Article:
- Security TWENTY
- Women in Security
A new law is about to come into force, making squatting a criminal offence. From September 1, through Section 144 of the amended Legal Aid, Sentencing and Punishment of Offenders Act, squatting has been criminalised for residential buildings (including social housing properties). Under the act, a person commits an offence if they are in a residential building as a trespasser having entered it as a trespasser; the person knows or ought to know that he is a trespasser, and the person is living in the building or intends to live there for any period. But the offence is not committed if the person is holding over after the end of a lease or licence (even if the person leaves and re-enters the building).
For the purposes of the act, a building includes any structure or part of a structure (including a temporary or moveable structure), and a building is “residential” if it is designed or adapted, before the time of entry, for use as a place to live. Even if people have the permission of a trespasser, this does not mean that they themselves cannot be treated as a trespasser. People convicted under the act can be imprisoned for up to 51 weeks, or fined up to £5,000, or both. But the act does not include an offence for squatting in a commercial or non-residential building and this will remain a civil offence.
Mark Cosh, director of vacant property protection contractor SitexOrbis, said: “We welcome the new legislation which will help social housing landlords to involve the police at an early stage and evict squatters, freeing up social housing properties to those most in need on council waiting lists. But as a result of the new law, commercial properties are likely to become an even greater target for squatters and therefore commercial property owners, managers and occupiers must ensure that their properties are properly protected and vacant buildings are not left to become derelict and a target for squatters.”
In response the company has issued a four-step guide to keeping your vacant property secure:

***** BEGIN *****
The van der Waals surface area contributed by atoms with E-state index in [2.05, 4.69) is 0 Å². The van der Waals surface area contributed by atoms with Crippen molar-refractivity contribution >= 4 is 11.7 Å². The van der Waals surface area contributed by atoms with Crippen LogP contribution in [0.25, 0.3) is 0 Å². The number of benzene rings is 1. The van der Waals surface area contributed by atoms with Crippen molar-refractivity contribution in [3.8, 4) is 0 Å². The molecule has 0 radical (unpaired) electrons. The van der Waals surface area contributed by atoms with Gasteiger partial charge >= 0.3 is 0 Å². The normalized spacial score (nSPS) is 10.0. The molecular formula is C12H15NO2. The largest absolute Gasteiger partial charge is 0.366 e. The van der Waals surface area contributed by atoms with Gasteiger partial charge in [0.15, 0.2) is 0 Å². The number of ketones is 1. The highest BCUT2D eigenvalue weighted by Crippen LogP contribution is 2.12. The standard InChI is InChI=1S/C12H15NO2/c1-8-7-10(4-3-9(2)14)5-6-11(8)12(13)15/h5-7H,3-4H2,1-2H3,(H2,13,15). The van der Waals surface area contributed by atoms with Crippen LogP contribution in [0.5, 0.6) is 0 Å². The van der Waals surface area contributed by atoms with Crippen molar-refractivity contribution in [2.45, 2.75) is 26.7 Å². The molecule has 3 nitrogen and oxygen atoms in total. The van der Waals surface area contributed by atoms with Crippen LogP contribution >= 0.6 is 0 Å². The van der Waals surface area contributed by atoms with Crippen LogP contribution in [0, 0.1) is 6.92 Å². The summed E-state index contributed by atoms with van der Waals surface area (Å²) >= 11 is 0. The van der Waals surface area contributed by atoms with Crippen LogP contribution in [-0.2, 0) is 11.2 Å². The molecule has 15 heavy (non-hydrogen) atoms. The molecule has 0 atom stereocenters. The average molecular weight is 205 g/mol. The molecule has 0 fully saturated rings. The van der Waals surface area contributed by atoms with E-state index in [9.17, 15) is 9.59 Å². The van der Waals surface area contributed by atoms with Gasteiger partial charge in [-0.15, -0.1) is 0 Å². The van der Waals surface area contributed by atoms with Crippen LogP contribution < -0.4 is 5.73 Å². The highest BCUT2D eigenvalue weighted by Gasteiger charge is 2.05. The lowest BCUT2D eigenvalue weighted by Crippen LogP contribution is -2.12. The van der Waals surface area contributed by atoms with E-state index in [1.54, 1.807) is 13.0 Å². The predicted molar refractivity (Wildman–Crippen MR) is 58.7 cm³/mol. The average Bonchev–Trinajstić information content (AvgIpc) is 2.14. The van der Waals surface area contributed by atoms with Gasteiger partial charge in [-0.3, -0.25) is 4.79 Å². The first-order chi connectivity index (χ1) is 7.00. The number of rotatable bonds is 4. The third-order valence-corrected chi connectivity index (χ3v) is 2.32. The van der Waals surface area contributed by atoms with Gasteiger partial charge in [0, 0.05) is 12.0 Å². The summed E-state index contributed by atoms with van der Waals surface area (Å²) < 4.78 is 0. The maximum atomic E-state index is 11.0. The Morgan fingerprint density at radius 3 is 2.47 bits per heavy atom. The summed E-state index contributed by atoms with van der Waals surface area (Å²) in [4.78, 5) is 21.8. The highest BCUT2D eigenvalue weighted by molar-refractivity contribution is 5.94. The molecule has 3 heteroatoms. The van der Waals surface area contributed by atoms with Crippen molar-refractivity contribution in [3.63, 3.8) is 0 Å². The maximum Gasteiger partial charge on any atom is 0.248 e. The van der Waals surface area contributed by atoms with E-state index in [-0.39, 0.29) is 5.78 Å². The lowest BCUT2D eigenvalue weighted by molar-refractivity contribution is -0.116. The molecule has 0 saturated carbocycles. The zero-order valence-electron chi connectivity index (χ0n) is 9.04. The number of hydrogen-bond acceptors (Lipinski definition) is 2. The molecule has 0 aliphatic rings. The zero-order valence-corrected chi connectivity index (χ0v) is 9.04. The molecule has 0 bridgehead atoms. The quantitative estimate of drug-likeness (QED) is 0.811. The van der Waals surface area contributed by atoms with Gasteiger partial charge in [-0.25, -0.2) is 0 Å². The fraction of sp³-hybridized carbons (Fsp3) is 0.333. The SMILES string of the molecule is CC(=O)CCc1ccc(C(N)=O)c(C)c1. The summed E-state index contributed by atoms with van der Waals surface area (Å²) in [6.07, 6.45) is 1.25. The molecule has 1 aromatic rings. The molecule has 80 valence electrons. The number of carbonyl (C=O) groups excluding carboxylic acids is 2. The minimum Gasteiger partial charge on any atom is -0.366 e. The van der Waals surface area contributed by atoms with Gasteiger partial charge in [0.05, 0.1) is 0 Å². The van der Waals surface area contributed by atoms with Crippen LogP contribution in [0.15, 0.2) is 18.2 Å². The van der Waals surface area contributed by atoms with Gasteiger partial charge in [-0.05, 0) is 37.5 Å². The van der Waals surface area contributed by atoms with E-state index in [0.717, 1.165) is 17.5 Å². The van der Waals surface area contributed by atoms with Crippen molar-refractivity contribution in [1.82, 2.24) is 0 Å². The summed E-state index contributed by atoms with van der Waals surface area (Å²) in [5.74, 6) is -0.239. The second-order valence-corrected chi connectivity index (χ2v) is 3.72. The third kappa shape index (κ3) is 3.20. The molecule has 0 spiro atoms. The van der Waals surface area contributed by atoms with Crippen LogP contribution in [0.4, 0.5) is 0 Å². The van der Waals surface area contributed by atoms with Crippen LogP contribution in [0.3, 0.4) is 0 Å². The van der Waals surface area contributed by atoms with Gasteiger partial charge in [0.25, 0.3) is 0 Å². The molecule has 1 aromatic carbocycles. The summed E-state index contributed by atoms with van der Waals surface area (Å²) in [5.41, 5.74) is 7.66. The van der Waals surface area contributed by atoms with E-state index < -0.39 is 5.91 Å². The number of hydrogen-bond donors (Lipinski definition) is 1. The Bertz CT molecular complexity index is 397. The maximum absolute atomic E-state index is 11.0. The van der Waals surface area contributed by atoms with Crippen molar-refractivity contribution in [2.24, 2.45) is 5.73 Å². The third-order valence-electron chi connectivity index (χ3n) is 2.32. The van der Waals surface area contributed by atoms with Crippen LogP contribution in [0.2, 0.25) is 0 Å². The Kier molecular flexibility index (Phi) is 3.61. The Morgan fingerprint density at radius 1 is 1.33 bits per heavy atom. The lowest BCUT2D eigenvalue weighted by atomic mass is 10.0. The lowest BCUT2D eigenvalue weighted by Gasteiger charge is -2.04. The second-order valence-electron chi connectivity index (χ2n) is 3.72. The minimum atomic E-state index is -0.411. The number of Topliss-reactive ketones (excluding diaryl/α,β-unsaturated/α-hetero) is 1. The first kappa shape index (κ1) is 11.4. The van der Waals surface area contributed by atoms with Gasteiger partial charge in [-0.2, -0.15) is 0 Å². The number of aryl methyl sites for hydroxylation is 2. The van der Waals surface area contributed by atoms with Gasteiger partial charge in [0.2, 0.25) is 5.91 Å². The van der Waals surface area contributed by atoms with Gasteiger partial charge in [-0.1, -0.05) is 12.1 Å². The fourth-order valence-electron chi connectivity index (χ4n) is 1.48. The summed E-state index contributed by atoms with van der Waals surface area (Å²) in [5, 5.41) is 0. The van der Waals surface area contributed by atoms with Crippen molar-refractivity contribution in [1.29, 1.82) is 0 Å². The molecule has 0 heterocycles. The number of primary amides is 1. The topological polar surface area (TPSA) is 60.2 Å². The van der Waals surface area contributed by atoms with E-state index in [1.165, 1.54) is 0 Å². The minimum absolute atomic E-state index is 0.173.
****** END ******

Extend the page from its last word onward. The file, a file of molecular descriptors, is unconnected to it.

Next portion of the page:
•Conduct a risk assessment and take precautions
Carry out a risk assessment looking at both how squatters or intruders could access the property and other potential sources of damage. Disconnect services to the property to prevent water damage or fire risk and check protective installations such as fire detection and alarm systems. Property owners may be liable if a squatter or intruder injures himself within the property so it needs to comply with health and safety legislation – if a property owner can prove that he took reasonable precautions to prevent intruders, he may be protected.
•Keeping up appearances
Don’t advertise the fact that the property is vacant. A pile of post by the front door, a clear view into an empty space, unkempt external areas including graffiti, fly-tipping and even long grass and untidy planting, together with broken windows all show potential squatters that the property is unoccupied. Sealing up the letterbox ensures that a pile of post doesn’t become fuel for an arsonist. Keep the building and its surrounding clean and tidy and if waste is dumped or the area is targeted by graffiti artists, clean up the damage quickly to prevent the problem escalating.
•Secure the premises
Make sure you are complying with your insurer’s requirements and that the premises are adequately protected. This could mean everything from putting up net curtains in a council house to create the appearance of occupancy, to installing demountable steel screens to prevent intruders. Wireless portable alarms, which link through to a 24/7 monitoring centre, allow the monitoring centre to monitor what is happening and call the police where necessary. Protect outside areas with perimeter fencing, concrete blocks on driveways and, for determined squatters, videofied alarms which captures short video footages on detecting intrusions. Security must be flexible – heightened security when a property becomes vacant or after an incident, may be enough to put off further incidences. It can then be scaled back once the threat has reduced.
In addition keep a track of the entry/exit details to the premises. Catching and dealing with a break-in is essential to prevent squatters gaining access. Although the initial break-in is, in theory, a criminal matter, in reality the police will treat it as a civil offence and will not intervene with squatters until the law changes. Make regular visits to the property to inspect it, and make sure these visits provide an audit trail, such as by using a time and date-stamped camera and/ or hand-held computer, in case there is an insurance claim later on. Demonstrating to potential intruders or squatters that you are serious about security means they are likely to move on to an easier target. It also reassures neighbours that the property is being well-looked after while it is empty.
•Inform your insurer
If you know a property in your portfolio is going to become vacant, tell your insurance firm so that you are covered in the event of an intrusion. Regular inspections with a full audit trail are often necessary to remain compliant with insurance requirements and health and safety regulations.